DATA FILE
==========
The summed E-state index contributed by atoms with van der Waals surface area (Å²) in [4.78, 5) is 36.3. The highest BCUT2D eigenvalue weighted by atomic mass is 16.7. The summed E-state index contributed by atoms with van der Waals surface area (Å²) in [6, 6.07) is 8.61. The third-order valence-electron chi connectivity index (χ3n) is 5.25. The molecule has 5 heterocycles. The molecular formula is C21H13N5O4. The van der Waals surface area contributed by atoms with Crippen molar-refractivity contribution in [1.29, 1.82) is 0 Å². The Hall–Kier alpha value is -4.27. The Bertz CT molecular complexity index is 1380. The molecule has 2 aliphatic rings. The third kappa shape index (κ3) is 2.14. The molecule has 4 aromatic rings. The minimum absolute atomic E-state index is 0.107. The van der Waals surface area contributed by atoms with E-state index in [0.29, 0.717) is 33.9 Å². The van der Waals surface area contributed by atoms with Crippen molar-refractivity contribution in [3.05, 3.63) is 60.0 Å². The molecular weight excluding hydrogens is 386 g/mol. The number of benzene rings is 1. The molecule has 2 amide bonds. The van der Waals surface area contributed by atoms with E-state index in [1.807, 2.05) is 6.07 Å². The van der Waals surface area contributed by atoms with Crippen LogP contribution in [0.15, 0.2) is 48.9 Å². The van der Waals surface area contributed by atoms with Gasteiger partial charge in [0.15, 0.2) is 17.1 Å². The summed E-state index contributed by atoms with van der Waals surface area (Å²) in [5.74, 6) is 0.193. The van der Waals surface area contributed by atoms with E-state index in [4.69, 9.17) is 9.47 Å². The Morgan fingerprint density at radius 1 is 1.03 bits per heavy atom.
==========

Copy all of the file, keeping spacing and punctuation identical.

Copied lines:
The summed E-state index contributed by atoms with van der Waals surface area (Å²) in [4.78, 5) is 36.3. The highest BCUT2D eigenvalue weighted by atomic mass is 16.7. The summed E-state index contributed by atoms with van der Waals surface area (Å²) in [6, 6.07) is 8.61. The third-order valence-electron chi connectivity index (χ3n) is 5.25. The molecule has 5 heterocycles. The molecular formula is C21H13N5O4. The van der Waals surface area contributed by atoms with Crippen molar-refractivity contribution in [1.29, 1.82) is 0 Å². The Hall–Kier alpha value is -4.27. The Bertz CT molecular complexity index is 1380. The molecule has 2 aliphatic rings. The third kappa shape index (κ3) is 2.14. The molecule has 4 aromatic rings. The minimum absolute atomic E-state index is 0.107. The van der Waals surface area contributed by atoms with E-state index in [0.29, 0.717) is 33.9 Å². The van der Waals surface area contributed by atoms with Crippen molar-refractivity contribution in [3.05, 3.63) is 60.0 Å². The molecular weight excluding hydrogens is 386 g/mol. The number of benzene rings is 1. The molecule has 2 amide bonds. The van der Waals surface area contributed by atoms with E-state index in [1.807, 2.05) is 6.07 Å². The van der Waals surface area contributed by atoms with Crippen LogP contribution in [0.15, 0.2) is 48.9 Å². The van der Waals surface area contributed by atoms with Gasteiger partial charge in [0.15, 0.2) is 17.1 Å². The summed E-state index contributed by atoms with van der Waals surface area (Å²) in [5.74, 6) is 0.193. The van der Waals surface area contributed by atoms with E-state index in [4.69, 9.17) is 9.47 Å². The Morgan fingerprint density at radius 1 is 1.03 bits per heavy atom.